Monday, March 12, 2012

The Legend Of Rachel Petersen

by J. T. Baroni
(Baroni is gentleman on the left. Just in case you thought it was the furry creature in the lower right.)

Christian Kane is a sports writer for a Pittsburgh newspaper. On the night of the annual awards banquet the paper celebrates the retirement of a long time veteran and Kane is expecting to be promoted. He is not. Disgusted, he quits the paper and he and his wife use what money they have to move to a rural house where Christian plans on writing a novel. He is unable to come up with a worthwhile plot until he and his wife stumble upon an old grave out in the woods. Buried in the grave is a young girl, Rachel Petersen, who died during the Civil War. Inspired by this grave, Kane then proceeds to write the following story:

In 1950, two brothers, Thaddeus and Seth, are out hunting deer. They finally managed to bag the prized buck but the deer is lying on an old grave, the grave of a little girl whose ghostly legend is popular in the area. Come Spring, Thaddeus digs up the grave and releases the spirit of the girl.
Everyone assumes the story of the little girl who reportedly killed her uncle, aunt, and cousins, then hung herself is true. Everybody uses the legend as a way to scare others because Rachel supposedly returns haunt area folk, wielding the knife used in her slayings. However, Thaddeus and Seth are encouraged by the Rachel's spirit to discover the truth behind the girl's death.

This is a story within a story involving a paranormal mystery. There is a little bit of the classical revenge-of-the ghost story here, too, but I really got into it because I happen to enjoy these types of stories. I wasn't too sure at first how the story within a story would work, because the Kane's story takes up the majority of the entire book. I think it works pretty well, though.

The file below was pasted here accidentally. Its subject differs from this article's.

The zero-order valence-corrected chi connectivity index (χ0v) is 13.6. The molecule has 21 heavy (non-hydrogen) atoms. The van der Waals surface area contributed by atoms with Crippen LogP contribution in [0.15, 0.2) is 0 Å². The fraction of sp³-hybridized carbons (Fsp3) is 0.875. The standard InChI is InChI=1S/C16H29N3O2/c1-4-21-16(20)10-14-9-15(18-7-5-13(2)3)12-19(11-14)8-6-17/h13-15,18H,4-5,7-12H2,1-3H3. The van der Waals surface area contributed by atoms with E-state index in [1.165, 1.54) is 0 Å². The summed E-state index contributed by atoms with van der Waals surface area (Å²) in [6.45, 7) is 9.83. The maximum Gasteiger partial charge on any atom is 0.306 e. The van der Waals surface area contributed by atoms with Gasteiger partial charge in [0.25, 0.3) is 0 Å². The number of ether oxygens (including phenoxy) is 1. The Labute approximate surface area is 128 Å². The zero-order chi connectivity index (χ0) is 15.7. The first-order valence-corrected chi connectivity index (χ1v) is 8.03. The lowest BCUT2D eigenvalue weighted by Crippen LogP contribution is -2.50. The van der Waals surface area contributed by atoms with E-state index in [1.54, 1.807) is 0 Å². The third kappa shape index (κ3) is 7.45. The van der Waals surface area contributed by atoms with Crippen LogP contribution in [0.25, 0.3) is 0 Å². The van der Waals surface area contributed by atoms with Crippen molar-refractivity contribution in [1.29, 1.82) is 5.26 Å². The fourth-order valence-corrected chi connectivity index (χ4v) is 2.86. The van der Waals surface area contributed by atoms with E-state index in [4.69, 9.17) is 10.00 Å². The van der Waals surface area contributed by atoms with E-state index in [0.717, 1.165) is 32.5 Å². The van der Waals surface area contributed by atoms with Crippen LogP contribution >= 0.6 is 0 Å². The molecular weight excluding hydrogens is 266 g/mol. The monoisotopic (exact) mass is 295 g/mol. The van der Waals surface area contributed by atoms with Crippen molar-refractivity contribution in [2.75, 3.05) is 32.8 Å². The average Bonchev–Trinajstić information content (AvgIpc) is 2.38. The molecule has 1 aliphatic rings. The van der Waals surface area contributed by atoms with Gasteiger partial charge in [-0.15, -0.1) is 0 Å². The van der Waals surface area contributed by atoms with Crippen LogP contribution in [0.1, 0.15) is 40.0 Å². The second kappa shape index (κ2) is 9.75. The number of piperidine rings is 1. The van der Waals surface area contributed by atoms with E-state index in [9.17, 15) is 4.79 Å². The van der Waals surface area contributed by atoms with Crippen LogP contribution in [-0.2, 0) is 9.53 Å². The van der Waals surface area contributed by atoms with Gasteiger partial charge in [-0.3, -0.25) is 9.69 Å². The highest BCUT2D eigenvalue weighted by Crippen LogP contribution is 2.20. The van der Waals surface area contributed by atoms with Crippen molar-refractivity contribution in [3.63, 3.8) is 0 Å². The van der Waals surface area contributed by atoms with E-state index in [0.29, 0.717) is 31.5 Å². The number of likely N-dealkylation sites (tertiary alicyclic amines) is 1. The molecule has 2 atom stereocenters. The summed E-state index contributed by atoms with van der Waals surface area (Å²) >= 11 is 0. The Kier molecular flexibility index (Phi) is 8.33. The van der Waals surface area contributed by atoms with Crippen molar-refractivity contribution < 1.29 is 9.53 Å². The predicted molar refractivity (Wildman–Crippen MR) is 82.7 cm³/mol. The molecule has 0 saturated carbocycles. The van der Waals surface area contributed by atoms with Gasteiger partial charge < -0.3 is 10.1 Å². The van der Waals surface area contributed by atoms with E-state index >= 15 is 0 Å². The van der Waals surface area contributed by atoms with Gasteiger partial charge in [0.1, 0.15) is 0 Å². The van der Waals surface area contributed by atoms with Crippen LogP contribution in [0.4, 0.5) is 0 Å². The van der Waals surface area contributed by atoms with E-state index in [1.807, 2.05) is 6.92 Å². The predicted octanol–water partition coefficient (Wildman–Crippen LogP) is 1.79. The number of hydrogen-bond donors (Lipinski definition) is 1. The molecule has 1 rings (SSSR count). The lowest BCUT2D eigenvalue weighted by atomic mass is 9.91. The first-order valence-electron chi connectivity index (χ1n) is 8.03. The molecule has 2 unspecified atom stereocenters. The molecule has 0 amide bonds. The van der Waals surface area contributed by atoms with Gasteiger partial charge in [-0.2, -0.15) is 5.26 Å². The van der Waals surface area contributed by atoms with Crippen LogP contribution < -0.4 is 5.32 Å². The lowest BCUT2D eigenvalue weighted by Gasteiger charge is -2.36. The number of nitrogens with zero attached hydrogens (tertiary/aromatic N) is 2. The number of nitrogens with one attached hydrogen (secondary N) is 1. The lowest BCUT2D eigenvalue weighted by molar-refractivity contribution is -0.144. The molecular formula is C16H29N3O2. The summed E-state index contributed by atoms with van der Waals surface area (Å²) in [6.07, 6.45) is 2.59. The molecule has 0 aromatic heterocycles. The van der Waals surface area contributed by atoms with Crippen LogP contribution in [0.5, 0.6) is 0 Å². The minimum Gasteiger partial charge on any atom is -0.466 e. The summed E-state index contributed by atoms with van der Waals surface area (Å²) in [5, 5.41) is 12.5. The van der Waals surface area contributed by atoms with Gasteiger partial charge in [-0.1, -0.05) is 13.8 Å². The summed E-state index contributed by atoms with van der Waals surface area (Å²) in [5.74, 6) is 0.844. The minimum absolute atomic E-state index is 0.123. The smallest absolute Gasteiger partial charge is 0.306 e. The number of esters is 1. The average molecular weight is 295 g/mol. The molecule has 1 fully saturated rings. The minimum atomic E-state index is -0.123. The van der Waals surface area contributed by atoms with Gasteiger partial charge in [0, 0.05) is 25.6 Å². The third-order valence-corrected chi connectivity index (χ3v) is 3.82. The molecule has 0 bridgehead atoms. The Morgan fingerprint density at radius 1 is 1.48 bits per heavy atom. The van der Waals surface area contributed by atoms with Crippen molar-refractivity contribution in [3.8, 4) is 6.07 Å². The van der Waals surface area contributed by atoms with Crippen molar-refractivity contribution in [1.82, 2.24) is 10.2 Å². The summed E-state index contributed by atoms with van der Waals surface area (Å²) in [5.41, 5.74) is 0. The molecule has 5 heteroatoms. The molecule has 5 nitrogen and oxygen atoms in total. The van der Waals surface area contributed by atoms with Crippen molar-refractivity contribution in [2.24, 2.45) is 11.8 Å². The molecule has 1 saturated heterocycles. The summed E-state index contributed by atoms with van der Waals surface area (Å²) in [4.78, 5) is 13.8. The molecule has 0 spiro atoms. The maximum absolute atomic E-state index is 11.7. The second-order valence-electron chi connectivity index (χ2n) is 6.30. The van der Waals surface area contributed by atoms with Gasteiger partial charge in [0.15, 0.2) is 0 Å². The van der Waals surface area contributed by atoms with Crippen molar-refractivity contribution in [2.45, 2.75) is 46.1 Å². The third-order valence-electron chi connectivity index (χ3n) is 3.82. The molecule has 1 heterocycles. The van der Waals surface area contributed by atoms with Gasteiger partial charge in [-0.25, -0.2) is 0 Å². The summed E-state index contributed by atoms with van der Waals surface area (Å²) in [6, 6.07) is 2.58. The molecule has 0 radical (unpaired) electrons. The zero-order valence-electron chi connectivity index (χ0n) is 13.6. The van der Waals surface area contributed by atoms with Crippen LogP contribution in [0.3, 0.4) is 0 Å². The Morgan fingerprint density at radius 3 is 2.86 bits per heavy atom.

Christian Kane: 6'2”, fit physique, late thirties, sports reporter for the Pittsburgh Post Gazette, doesn't wear a watch or like electronics such as new computers, likes ESPN, drives a BMW, likes the Steelers

Shelby Kane: Christian's husband, fit physique, late thirties, secretary for law firm

Rachel Petersen: 12, redhead, mother dead, father unable to care for her, taken to Pennsylvania in 1863 to live with uncle and aunt

Some good characters here. Pretty well defined. I enjoyed Kane's rebuffing of modern technology even to the point of not wearing a watch. Nobody was forgotten or left behind; in other words, I didn't feel there was any character needing more attention.

A good effort at bringing voices of the different time periods into play. No long speeches or unnecessary filler.

If it weren't for the excessive profanity and a rape scene this would have been a great YA story. It had that type of feel to it. It's a fairly quick read (only about 142 pages in the pdf file and part of that is intro and promotion of other books at the end). Good use of period products and factoids (a young Roy Clark at the Grand Ol' Opry, for example). I had mixed feelings about what happened after Kane's story ended. I thought Baroni rushed to get to the end and everything seemed to fall into place for Kane rather systematically, quickly, and unbelievably. Then, I received the first surprise (which I won't tell you because it'll ruin the book) and I groaned audibly wanting it not to be so. However...the very ending and the next set of surprises wrapped the story up nicely and I had a good satisfied chuckle. I think you will, too. Not because the story is belly laugh humorous, but because of the sly eeriness with which Baroni finishes it off.

My ranking:

Blue Belt

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